BERKELEY, Calif., Aug. 15 (UPI) -- As girls with attention-deficit hyperactivity disorder grow older they may internalize feelings of failure manifesting in self-injury, U.S. researchers say.

Lead author Stephen Hinshaw of the University of California, Berkeley, said girls with ADHD and their families often look forward to the likely decline in visible symptoms such as fidgety or disruptive behavior as they mature into young women.

However, as women enter adulthood, those with histories of ADHD are more prone to internalize their struggles and feelings of failure -- a development that could manifest itself in self-injury and even attempted suicide, Hinshaw said.

The longitudinal study, which began when the girls were ages 6-12 in 1997, tracked a racially and socioeconomically diverse group of girls with ADHD in the San Francisco Bay Area.

The study, published in the Journal of Consulting and Clinical Psychology, gauged the symptoms of two major ADHD subtypes: Those who entered the study with poor attention alone versus those who had a combination of inattention plus high rates of hyperactivity and impulsivity.

More than half of the members of this subgroup were reported to have engaged in self-injurious behavior, and more than one-fifth had attempted suicide, Hinshaw said.

"Like boys with ADHD, girls continue to have problems with academic achievement and relationships, and need special services as they enter early adulthood," Hinshaw said in a statement. "Our findings of extremely high rates of cutting and other forms of self-injury, along with suicide attempts, show us that the long-term consequences of ADHD females are profound."



Read more: http://www.upi.com/Health_News/2012/...#ixzz23ic3TkZe

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FRIDAY, Aug. 17 (HealthDay News) -- Girls diagnosed with attention-deficit hyperactivity disorder are up to four times more likely to attempt suicide as young women, a new study suggests.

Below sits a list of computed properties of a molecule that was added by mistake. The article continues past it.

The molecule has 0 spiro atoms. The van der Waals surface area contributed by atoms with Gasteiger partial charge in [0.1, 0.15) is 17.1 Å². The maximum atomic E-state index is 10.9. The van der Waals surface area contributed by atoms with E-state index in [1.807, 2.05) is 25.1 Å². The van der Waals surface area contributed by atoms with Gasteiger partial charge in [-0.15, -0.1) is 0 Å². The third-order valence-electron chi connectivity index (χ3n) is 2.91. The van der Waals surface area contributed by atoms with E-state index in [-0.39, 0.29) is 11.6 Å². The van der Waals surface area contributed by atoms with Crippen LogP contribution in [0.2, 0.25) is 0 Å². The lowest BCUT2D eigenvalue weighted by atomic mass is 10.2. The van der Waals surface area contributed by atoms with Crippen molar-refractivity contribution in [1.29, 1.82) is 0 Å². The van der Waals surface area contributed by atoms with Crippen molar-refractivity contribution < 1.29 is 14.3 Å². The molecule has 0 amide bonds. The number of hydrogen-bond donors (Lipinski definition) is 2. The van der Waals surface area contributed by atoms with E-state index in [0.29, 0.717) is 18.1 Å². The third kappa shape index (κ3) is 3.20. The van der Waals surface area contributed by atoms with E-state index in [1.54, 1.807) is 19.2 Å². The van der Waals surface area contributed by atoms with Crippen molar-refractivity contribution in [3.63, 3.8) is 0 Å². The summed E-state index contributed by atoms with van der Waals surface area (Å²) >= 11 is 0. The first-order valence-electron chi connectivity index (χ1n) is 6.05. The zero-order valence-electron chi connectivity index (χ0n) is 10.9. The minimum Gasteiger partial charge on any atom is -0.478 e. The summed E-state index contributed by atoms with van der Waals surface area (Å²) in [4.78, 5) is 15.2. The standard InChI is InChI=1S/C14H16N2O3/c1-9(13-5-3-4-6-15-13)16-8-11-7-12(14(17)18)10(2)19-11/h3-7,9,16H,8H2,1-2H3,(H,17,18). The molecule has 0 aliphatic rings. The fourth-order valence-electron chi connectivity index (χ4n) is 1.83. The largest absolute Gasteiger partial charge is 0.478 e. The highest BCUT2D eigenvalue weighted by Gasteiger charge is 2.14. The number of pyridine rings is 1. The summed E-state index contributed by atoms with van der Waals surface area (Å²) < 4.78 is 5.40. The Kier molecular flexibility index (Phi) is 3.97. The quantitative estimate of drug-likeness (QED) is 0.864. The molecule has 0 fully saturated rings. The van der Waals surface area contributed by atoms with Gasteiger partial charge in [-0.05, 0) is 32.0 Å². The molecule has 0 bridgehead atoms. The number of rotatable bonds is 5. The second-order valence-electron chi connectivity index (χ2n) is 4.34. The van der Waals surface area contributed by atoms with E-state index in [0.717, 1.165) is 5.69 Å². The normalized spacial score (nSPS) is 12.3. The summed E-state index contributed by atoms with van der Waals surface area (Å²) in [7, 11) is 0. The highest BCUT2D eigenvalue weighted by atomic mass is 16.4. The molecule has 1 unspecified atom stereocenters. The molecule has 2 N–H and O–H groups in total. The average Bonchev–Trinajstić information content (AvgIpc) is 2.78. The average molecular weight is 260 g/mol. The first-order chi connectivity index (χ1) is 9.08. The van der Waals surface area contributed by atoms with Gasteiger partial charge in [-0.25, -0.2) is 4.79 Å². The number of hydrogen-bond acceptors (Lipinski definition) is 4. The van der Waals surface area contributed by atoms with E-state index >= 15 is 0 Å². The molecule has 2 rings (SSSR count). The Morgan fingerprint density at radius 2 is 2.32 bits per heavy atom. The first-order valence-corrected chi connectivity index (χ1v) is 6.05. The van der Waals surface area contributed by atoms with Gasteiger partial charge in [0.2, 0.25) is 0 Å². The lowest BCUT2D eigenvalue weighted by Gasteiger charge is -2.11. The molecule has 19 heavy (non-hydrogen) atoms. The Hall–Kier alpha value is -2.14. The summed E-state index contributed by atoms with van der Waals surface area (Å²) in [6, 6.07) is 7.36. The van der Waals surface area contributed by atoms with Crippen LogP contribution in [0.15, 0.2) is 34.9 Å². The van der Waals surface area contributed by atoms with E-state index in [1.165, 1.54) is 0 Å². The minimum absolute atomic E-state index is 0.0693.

Researchers from the University of California, Berkeley also found these girls, particularly those with early signs of impulsivity, were two to three times more likely to hurt themselves later in life, compared to girls who did not have the disorder. They noted that these girls also were more likely to continue to have symptoms of attention-deficit hyperactivity disorder (ADHD) and make much greater use of psychological services.

The study was published online in the Journal of Consulting and Clinical Psychology.

"ADHD can signal future psychological problems for girls as they are entering adulthood," study author Stephen Hinshaw, a psychology professor at Berkeley, said in a journal news release. "Our findings reinforce the idea that ADHD in girls is particularly severe, and can have serious public-health implications."

The researchers recruited 228 girls ranging in age from 6 to 12. Of these girls, 53 percent were white, 27 percent were black, 11 percent were Hispanic and 9 percent were Asian-American.

After extensive testing, the researchers found 140 of the girls had ADHD. Of the girls diagnosed with the condition, 47 were considered ADHD-inattentive, meaning they had a hard time paying attention but they could sit quietly. Meanwhile, 93 of the girls had ADHD-combined, a combination of hyperactive, impulsive and inattentive symptoms.

After the initial assessment, the researchers followed up with the girls five and 10 years later. Of the original group, 95 percent of the girls were still involved in the study after 10 years. By this time, the participants were between 17 and 24 years old.

The researchers asked them about their life problems, including their symptoms of depression, substance use, suicide attempts and self-injury. The researchers also assessed their academic achievement and neuropsychological functioning.

The study revealed that 22 percent of the girls with ADHD-combined attempted suicide at least once in the 10 years after they were diagnosed, while 8 percent of the girls with ADHD-inattentive and 6 percent of the girls who did not have ADHD did the same.

Girls in the ADHD-combined group also were much more likely to hurt themselves. The researchers found 51 percent admitted to scratching, cutting, burning or hitting themselves. In comparison, only 19 percent of the girls without ADHD and 29 percent of those with ADHD-inattentive injured themselves.

The researchers noted there were no differences in substance abuse across the three groups of girls.

"ADHD in girls and women carries a particularly high risk of internalizing, even self-harmful behavior patterns," Hinshaw said. "We know that girls with ADHD-combined are more likely to be impulsive and have less control over their actions, which could help explain these distressing findings."

Although the research found an association between ADHD and increased suicide risk, it did not prove a cause-and-effect relationship.



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